Chris Schwarz's Blog

Questions on Glue, Nails and Drawbores

Adrian Mariano writes: I just watched your DVD (“Forgotten Hand Tools” from Lie-Nielsen Toolworks) in which you advocate the use of nails and drawbores to overcome the flaws in the glue. And there were a couple things I was wondering about.

One is the question of glue longevity. If I glue together a tabletop with hide glue will it fall apart in 100 years? Two hundred? Or do glue joints only fail if they are stressed? (Presumably the side-grain-to-side-grain joint of a tabletop creates very little stress in the joint.) I haven’t heard of people, say, putting together tabletops using sliding dovetails to ensure strength.

Answer: Any good glue joint can last centuries. Its life will be shortened by moisture, heat and stress. Moisture on a tabletop is a common factor. Heat can be. And tabletop joints are stressed at the ends by the migration of moisture through the end grain — that’s why antique tops split on the ends typically.

Breadboard ends and cross-battens are typical and historically correct methods of helping to keep a top together.

Question No. 2: Why are nails better than screws?  I haven’t tried to use nails in cabinetry, but I’ve tried to use them in carpentry and my experience has led me to hate nails and to use screws instead whenever possible.  They bend over, they split the work (sometimes even with a pilot hold), and hammering them in can be very loud, and it subjects the work to stresses, possibly causing parts to move or shift. Maybe a screw head is harder to hide than a nail head. But is there some other reason to prefer nails?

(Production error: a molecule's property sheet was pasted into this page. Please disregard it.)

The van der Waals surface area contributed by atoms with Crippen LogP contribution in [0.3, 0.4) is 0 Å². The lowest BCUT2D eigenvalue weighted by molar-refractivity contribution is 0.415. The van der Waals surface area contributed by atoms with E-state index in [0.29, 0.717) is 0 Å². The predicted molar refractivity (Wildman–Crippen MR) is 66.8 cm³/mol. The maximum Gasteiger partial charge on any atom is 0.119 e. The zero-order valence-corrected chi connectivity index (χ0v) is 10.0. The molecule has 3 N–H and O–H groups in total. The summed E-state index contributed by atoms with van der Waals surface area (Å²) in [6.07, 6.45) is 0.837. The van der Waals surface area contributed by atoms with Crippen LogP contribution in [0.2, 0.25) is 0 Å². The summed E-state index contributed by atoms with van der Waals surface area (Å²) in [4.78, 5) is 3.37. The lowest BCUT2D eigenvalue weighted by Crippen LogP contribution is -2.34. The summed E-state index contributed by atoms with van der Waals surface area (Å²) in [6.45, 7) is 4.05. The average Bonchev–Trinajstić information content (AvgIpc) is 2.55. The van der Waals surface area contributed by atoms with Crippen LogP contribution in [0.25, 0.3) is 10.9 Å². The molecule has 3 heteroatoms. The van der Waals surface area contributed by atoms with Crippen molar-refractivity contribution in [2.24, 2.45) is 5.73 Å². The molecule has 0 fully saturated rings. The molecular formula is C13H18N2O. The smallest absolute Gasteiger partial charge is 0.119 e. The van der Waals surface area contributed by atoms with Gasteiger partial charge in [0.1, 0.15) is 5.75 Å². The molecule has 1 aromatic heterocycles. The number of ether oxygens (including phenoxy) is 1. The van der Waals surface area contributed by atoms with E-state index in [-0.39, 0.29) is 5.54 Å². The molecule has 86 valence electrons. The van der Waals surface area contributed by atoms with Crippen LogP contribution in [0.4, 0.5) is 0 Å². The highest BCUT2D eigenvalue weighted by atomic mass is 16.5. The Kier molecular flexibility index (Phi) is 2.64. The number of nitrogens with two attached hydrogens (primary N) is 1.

Answer: Hmmm. I don’t consider nails to be better than screws for all occasions. But there are some advantages to using nails at times. Nails will bend to accommodate wood movement. Screws won’t bend. They’ll split the work. Nails are smaller and can be used in places that screws would be ugly (nailing on face frames and moulding). They are inserted faster than screws (removing them sure is slower!). And they can be historically correct in pieces, which can be important to some woodworkers (such as myself).

Question No. 3: Another thing I was wondering about is that I saw an article a few months ago (which, alas, I have not been able to find again). This was an article by Bob Flexner on furniture repair and restoration in which he claims that the use of metal fasteners guarantees problems down the road, and I recall that he said pinning a mortise-and-tenon joint would cause it to split eventually.  He seems almost directly in opposition to the use of nails and the drawbore, and justifies his position based on the types of damage he sees in old furniture.  Do you have any thoughts on how to reconcile this with your claims in the DVD?

Answer: Bob is one of the people I highly respect in this business. He also comes at this problem from a restorer’s viewpoint. It’s more difficult for him to disassemble a joint pinned with a mechanical fastener, be it a wooden or metal one. His comment was aimed also at people who nail a loose joint instead of disassembling it and regluing. That is indeed bad practice.